It is easy to forget the beauty of the house show. As a society, we tend to gravitate towards these high-flying, grandiose events, but often times that production value does not amount to a better show. Sure, a house show may not be privy to many of the advantages that come in the areas of staging and sound, but the close quartered nature of the environment gives a house show performance a new layer: this layer is character. Highly produced shows tend to create a disconnect between the audience and the performers. No matter how honorable and respectable a group may be, the traditional stage is certainly set up to make the performers appear as larger than life. Venues want the performers to appear extraordinary and one could even argue superior. In the case of a house show, all of this context is thrown out the window. The humble atmosphere of the basement and level playing field of the stage lets the audience know that the musicians they are about to witness are humans, and that is more than ok. And in the case of a group as emotional and melodic as Old Sol, it is certainly a plus.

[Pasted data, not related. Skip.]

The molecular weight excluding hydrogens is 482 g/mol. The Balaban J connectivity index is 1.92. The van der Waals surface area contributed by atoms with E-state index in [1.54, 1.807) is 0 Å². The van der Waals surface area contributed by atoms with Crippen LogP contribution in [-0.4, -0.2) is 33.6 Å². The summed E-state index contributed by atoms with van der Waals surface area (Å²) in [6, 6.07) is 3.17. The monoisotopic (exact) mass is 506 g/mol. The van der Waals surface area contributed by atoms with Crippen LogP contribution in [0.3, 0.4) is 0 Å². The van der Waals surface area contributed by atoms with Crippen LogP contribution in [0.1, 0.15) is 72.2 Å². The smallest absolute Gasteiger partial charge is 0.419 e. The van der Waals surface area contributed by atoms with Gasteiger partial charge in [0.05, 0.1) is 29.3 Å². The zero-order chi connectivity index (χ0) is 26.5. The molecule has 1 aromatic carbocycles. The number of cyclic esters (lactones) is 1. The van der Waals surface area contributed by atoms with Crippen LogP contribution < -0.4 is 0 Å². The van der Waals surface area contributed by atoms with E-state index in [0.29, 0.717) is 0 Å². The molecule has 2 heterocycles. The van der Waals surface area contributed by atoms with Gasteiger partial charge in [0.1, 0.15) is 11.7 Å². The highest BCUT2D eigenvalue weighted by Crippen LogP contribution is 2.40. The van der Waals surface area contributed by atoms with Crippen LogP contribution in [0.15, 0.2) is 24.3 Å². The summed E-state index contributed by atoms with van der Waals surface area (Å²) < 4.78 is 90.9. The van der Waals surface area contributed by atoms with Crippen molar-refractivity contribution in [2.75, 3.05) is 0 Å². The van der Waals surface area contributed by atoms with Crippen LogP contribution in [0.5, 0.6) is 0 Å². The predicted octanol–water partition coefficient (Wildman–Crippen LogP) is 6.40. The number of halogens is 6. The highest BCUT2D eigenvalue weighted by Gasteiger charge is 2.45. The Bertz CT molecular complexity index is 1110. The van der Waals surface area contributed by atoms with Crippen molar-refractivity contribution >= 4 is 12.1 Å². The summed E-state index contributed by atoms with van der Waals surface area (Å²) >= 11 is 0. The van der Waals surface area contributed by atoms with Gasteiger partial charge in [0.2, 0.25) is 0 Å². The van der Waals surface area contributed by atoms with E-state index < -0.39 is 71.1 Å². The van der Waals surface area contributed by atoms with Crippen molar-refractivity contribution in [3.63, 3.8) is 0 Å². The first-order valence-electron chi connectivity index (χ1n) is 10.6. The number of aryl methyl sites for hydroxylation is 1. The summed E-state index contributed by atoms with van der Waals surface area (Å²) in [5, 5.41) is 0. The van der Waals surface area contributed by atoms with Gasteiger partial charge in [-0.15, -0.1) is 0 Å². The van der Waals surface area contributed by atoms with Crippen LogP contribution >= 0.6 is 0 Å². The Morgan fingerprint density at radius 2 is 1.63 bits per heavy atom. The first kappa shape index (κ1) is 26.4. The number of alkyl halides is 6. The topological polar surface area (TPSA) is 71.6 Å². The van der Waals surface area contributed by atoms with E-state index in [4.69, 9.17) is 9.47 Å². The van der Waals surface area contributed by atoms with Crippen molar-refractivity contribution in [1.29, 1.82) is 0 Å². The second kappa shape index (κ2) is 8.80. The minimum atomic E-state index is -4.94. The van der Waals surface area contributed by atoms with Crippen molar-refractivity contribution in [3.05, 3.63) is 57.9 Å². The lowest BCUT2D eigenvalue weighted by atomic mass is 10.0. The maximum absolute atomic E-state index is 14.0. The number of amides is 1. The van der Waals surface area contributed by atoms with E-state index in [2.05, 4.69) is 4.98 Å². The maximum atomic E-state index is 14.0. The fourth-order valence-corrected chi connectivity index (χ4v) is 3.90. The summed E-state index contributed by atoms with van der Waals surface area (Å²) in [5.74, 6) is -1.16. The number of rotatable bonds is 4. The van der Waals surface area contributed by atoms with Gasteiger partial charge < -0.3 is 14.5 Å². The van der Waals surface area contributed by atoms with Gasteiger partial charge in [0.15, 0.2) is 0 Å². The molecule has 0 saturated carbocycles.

The band put on an incredible show as they furiously paced through their setlist. Comprising mostly of new songs, the setlist may have been foreign to much of the audience, but that did not stop the basement from erupting in contagious head bobbing and dancing. This energy the crowd held was surely not due to coincidence. The band’s music holds a lot of momentum and is ultimately almost impossible for the listener to deny.
To finish up the set, the band played their two biggest cuts entitled “Mondaze” and “Getting Comfortable”. These familiar tunes were a very welcome capping off to an already impactful set. As the crowd sang along, you could feel the electricity in the room. Everyone there was having a wonderful and emotional time. One that was a credit to the band, but certainly also a credit to the space.